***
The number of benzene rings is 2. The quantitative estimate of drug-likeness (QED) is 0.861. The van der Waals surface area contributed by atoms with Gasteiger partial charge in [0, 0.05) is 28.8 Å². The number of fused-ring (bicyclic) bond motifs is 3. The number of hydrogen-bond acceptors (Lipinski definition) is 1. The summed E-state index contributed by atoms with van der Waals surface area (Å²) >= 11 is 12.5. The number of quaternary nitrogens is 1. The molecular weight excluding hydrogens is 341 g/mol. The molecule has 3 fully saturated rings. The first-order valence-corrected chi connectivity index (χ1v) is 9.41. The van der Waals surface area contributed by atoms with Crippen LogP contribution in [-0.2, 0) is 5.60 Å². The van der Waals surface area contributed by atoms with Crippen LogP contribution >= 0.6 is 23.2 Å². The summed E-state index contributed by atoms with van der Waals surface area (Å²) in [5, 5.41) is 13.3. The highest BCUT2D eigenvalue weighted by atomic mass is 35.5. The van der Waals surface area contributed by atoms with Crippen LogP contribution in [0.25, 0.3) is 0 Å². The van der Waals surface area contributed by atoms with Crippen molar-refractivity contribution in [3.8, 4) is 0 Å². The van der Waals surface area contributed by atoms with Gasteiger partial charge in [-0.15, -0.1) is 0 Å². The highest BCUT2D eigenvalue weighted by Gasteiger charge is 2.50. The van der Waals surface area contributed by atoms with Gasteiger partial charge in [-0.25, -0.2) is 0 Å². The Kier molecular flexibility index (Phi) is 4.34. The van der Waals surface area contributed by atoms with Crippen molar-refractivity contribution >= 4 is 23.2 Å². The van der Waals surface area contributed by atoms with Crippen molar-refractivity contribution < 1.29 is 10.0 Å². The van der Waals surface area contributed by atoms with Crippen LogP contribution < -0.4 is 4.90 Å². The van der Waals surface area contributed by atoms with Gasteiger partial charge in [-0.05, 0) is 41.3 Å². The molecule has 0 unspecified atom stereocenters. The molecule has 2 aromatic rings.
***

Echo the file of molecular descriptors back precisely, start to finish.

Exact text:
The number of benzene rings is 2. The quantitative estimate of drug-likeness (QED) is 0.861. The van der Waals surface area contributed by atoms with Gasteiger partial charge in [0, 0.05) is 28.8 Å². The number of fused-ring (bicyclic) bond motifs is 3. The number of hydrogen-bond acceptors (Lipinski definition) is 1. The summed E-state index contributed by atoms with van der Waals surface area (Å²) >= 11 is 12.5. The number of quaternary nitrogens is 1. The molecular weight excluding hydrogens is 341 g/mol. The molecule has 3 fully saturated rings. The first-order valence-corrected chi connectivity index (χ1v) is 9.41. The van der Waals surface area contributed by atoms with Crippen LogP contribution in [-0.2, 0) is 5.60 Å². The van der Waals surface area contributed by atoms with Crippen LogP contribution >= 0.6 is 23.2 Å². The summed E-state index contributed by atoms with van der Waals surface area (Å²) in [5, 5.41) is 13.3. The highest BCUT2D eigenvalue weighted by atomic mass is 35.5. The van der Waals surface area contributed by atoms with Crippen LogP contribution in [0.25, 0.3) is 0 Å². The van der Waals surface area contributed by atoms with Crippen molar-refractivity contribution in [3.8, 4) is 0 Å². The van der Waals surface area contributed by atoms with Gasteiger partial charge in [-0.15, -0.1) is 0 Å². The highest BCUT2D eigenvalue weighted by Gasteiger charge is 2.50. The van der Waals surface area contributed by atoms with Gasteiger partial charge in [-0.25, -0.2) is 0 Å². The Kier molecular flexibility index (Phi) is 4.34. The van der Waals surface area contributed by atoms with Crippen molar-refractivity contribution >= 4 is 23.2 Å². The van der Waals surface area contributed by atoms with Crippen molar-refractivity contribution < 1.29 is 10.0 Å². The van der Waals surface area contributed by atoms with Crippen LogP contribution < -0.4 is 4.90 Å². The van der Waals surface area contributed by atoms with Gasteiger partial charge in [-0.05, 0) is 41.3 Å². The molecule has 0 unspecified atom stereocenters. The molecule has 2 aromatic rings.